LinkedIn Ads recently released a new campaign building mode. When creating a campaign, you now have the option to switch between Quick and Advanced modes.
Quick mode is tailored to those new to the LinkedIn Ads platform, while Advanced mode is the traditional campaign-building experience.
However, while Quick mode reduces the complexity and steep learning curve for newcomers that was present in the traditional campaign-building experience, it ignores one glaring problem.
One of the most common complaints we hear about LinkedIn Ads is that they’re too expensive. This is partly due to improper campaign setup.
Quick mode limits advertisers to the tools that result in poor ad performance and high costs 90% of the time.
Why is this? Let’s talk about it.
Quick Mode’s Glaring Issue
To make Quick mode easy for new advertisers to jump in, LinkedIn has significantly cut back on the options available for creating campaigns.
It’s not that having limited options is the problem. The ad formats, objectives, and targeting options that are available here are some of the best! And if any of your favorites are missing, you can always just switch to the Advanced mode.
But the one restriction that makes the biggest difference is that LinkedIn limits you to only the Maximum Delivery bidding option.
This means you can only bid by impressions, which is the most expensive way to bid on LinkedIn Ads 90% of the time.
That’s because LinkedIn bids as high as it needs to in order to spend your full budget, which throws efficiency to the wind.
You’re paying for your ads to be displayed, rather than paying and optimizing for prospects taking action.
This kind of restriction essentially renders the entire mode a huge risk to those who want their ads to be more cost-effective and efficient.
What to Appreciate About Quick Mode
All of this said, Quick mode isn’t all bad. In fact, there’s a lot to appreciate and LinkedIn has the foundation for something really great.
Aside from bidding strategy, the other campaign-building components are some of LinkedIn’s most popular choices.
These include the Website Visits objective, the Single Image or Video Ad formats, and job title, job function, seniority, and company industry targeting criteria.
Not only that, but LinkedIn also gives you the option of enabling/disabling Audience Expansion and the LinkedIn Audience Network. In fact, Audience Expansion is disabled by default, which is a huge deal!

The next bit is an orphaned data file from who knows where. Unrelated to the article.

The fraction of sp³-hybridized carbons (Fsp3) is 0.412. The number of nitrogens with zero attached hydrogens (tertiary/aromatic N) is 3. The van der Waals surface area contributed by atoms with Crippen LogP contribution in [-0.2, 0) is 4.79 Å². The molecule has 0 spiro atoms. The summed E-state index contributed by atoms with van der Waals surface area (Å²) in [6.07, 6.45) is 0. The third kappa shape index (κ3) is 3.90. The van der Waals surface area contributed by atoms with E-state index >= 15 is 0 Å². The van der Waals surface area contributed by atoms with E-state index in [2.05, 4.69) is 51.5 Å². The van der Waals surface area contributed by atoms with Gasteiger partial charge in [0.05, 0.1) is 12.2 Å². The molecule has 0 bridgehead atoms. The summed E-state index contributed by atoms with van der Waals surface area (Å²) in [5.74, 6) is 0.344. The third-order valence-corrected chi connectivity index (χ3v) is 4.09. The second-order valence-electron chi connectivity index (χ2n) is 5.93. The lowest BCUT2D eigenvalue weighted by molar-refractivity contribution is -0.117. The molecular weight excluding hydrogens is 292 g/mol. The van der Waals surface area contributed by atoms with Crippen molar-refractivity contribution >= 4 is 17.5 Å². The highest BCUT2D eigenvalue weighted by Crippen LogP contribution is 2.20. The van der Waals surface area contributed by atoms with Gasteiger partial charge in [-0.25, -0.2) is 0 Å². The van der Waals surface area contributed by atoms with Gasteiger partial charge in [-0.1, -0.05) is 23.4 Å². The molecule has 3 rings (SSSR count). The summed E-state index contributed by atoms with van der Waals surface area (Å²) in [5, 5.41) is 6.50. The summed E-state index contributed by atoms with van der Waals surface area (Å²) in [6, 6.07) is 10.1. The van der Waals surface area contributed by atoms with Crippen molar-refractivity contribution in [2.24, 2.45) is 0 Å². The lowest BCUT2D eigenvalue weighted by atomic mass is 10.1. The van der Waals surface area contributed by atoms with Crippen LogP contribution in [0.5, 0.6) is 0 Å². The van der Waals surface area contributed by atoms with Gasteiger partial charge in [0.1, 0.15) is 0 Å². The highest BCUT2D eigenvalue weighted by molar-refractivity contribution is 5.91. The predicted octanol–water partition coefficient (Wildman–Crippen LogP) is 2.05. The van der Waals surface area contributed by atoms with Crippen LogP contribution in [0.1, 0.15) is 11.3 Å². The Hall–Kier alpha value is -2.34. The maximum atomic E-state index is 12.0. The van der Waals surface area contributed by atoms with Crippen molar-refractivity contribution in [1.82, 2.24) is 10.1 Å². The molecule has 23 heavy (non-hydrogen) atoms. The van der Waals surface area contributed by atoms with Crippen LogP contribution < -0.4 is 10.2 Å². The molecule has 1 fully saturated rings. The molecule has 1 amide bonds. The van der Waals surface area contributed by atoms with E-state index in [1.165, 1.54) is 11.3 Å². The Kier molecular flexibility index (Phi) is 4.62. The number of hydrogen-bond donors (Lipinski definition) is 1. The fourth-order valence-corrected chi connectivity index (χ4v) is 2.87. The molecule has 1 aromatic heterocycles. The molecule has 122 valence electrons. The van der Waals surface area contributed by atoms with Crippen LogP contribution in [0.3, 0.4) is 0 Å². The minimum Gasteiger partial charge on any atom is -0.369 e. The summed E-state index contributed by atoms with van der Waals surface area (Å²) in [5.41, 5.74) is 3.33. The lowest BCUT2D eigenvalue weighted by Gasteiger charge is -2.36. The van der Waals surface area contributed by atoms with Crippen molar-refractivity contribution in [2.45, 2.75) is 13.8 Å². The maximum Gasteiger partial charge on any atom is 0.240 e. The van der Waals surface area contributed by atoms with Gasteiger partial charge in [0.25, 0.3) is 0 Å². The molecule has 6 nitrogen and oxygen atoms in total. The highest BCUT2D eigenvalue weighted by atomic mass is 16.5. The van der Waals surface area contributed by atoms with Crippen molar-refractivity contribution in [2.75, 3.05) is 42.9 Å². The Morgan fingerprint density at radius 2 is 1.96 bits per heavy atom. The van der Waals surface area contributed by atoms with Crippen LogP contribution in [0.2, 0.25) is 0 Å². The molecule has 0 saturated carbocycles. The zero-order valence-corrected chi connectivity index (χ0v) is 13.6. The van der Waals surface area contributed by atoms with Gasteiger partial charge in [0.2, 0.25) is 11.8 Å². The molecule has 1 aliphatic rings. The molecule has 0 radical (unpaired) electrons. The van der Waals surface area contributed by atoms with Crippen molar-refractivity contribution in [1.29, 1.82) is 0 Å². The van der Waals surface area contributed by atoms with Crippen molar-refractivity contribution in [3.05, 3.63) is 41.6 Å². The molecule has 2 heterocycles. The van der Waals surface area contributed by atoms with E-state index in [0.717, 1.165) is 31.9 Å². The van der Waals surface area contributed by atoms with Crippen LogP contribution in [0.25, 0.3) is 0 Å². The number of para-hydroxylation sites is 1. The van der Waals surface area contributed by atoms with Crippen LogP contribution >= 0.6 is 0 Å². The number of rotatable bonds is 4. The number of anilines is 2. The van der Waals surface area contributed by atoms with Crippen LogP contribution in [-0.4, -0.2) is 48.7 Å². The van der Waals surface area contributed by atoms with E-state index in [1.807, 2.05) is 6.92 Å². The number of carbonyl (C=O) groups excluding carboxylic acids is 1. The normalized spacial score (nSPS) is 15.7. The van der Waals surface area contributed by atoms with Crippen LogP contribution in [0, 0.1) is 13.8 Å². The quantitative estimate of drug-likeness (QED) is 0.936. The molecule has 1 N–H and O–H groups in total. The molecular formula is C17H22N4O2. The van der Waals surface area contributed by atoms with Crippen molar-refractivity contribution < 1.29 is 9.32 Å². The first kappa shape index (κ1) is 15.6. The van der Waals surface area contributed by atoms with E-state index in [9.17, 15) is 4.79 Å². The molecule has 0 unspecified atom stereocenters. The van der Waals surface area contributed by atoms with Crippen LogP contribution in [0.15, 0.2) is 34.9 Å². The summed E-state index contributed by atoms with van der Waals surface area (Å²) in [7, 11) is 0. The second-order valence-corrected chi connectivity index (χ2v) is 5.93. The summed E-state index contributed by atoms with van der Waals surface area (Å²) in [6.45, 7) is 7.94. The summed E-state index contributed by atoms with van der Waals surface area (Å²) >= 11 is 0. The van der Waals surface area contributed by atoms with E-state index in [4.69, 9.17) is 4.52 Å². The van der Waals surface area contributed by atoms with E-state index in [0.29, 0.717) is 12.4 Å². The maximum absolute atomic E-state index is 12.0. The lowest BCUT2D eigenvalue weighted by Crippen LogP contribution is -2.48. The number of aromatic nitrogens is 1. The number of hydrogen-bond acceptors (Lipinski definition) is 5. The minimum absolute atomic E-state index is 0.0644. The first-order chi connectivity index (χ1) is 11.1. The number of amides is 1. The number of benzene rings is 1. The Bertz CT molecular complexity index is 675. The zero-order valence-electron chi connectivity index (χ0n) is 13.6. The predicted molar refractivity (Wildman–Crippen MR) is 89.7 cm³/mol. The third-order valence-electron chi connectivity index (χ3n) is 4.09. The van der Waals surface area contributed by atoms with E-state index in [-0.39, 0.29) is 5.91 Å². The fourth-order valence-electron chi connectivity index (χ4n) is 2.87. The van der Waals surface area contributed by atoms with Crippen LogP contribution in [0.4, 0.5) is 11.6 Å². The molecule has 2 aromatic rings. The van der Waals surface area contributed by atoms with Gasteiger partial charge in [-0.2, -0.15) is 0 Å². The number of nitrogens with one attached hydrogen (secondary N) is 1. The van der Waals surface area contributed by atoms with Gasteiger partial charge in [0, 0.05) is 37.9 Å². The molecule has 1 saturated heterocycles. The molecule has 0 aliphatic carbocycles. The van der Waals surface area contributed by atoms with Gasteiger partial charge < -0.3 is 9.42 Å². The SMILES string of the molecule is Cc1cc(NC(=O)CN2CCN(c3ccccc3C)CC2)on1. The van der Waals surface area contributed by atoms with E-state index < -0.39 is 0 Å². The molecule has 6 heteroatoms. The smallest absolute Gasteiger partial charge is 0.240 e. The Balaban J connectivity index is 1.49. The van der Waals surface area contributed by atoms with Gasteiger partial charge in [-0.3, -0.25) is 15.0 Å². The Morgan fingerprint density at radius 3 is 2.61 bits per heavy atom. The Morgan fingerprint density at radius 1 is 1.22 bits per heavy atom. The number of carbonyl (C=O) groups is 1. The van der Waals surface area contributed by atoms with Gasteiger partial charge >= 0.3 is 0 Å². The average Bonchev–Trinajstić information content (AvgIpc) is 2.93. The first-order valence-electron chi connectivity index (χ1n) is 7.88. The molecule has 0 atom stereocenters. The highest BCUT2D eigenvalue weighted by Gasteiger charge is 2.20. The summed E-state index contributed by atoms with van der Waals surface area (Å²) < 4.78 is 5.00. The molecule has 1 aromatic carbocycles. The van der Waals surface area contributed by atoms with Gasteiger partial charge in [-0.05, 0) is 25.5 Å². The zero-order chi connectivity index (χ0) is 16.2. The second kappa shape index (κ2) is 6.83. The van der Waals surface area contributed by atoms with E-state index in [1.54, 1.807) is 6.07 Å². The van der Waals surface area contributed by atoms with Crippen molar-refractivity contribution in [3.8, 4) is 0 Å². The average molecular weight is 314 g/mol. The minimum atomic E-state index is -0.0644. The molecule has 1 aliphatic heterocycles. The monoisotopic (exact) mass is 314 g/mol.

Even though you don’t have access to everything LinkedIn has to offer when it comes to campaign building, what you are given is really good, especially if it means you can build campaigns more quickly and intuitively than if you were to go the traditional route.
It’s just disappointing that the lack of flexibility with your bidding strategy is what holds this feature back from being truly great.
Hope for the Future
Quick mode was introduced to LinkedIn Ads for the sole purpose of giving new advertisers an easier and faster way to build campaigns, without feeling bogged down or overwhelmed by the many options available in the traditional experience.
While this mode gives us much to appreciate, limiting advertisers to only those options that will result in increased costs is a sure-fire way of losing those new advertisers quickly.
LinkedIn has a valuable new feature here, held back by the limitation of being locked into a single bidding strategy.
The simple fix here would be to give advertisers at least one or two more bidding options.
As it stands now, we can’t recommend LinkedIn’s Quick campaign-builder mode, but we have high hopes that, with just some slight tweaks, it’ll be a much more viable option for new advertisers in the near future.
Have you used this feature? What do you like about it? What don’t you like? Comment below!
PS: I love to see B2B marketers thrive and I believe they can with the right tools.
So we use audience micro-segmentation strategy (a data-driven approach) to optimize and scale your LinkedIn Ads. We’ll execute and manage it all for you.
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Written by Eric Jones